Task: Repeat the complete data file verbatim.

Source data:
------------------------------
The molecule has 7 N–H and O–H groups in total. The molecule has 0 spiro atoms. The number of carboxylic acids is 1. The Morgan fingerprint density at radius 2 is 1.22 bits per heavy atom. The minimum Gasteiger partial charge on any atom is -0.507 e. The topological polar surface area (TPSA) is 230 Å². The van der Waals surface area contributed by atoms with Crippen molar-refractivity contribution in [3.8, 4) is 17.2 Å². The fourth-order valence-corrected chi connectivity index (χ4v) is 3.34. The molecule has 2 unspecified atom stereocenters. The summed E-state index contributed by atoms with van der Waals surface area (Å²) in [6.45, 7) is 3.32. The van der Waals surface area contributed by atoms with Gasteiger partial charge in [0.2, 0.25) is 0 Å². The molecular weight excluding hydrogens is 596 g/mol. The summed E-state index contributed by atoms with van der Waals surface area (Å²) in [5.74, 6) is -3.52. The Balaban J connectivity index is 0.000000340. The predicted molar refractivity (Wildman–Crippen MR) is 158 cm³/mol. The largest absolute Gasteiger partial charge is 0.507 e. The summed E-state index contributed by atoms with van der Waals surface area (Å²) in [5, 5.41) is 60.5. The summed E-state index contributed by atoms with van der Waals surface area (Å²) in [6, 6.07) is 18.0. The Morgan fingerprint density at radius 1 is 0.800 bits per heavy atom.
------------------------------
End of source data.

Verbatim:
The molecule has 7 N–H and O–H groups in total. The molecule has 0 spiro atoms. The number of carboxylic acids is 1. The Morgan fingerprint density at radius 2 is 1.22 bits per heavy atom. The minimum Gasteiger partial charge on any atom is -0.507 e. The topological polar surface area (TPSA) is 230 Å². The van der Waals surface area contributed by atoms with Crippen molar-refractivity contribution in [3.8, 4) is 17.2 Å². The fourth-order valence-corrected chi connectivity index (χ4v) is 3.34. The molecule has 2 unspecified atom stereocenters. The summed E-state index contributed by atoms with van der Waals surface area (Å²) in [6.45, 7) is 3.32. The van der Waals surface area contributed by atoms with Gasteiger partial charge in [0.2, 0.25) is 0 Å². The molecular weight excluding hydrogens is 596 g/mol. The summed E-state index contributed by atoms with van der Waals surface area (Å²) in [5.74, 6) is -3.52. The Balaban J connectivity index is 0.000000340. The predicted molar refractivity (Wildman–Crippen MR) is 158 cm³/mol. The largest absolute Gasteiger partial charge is 0.507 e. The summed E-state index contributed by atoms with van der Waals surface area (Å²) in [5, 5.41) is 60.5. The summed E-state index contributed by atoms with van der Waals surface area (Å²) in [6, 6.07) is 18.0. The Morgan fingerprint density at radius 1 is 0.800 bits per heavy atom.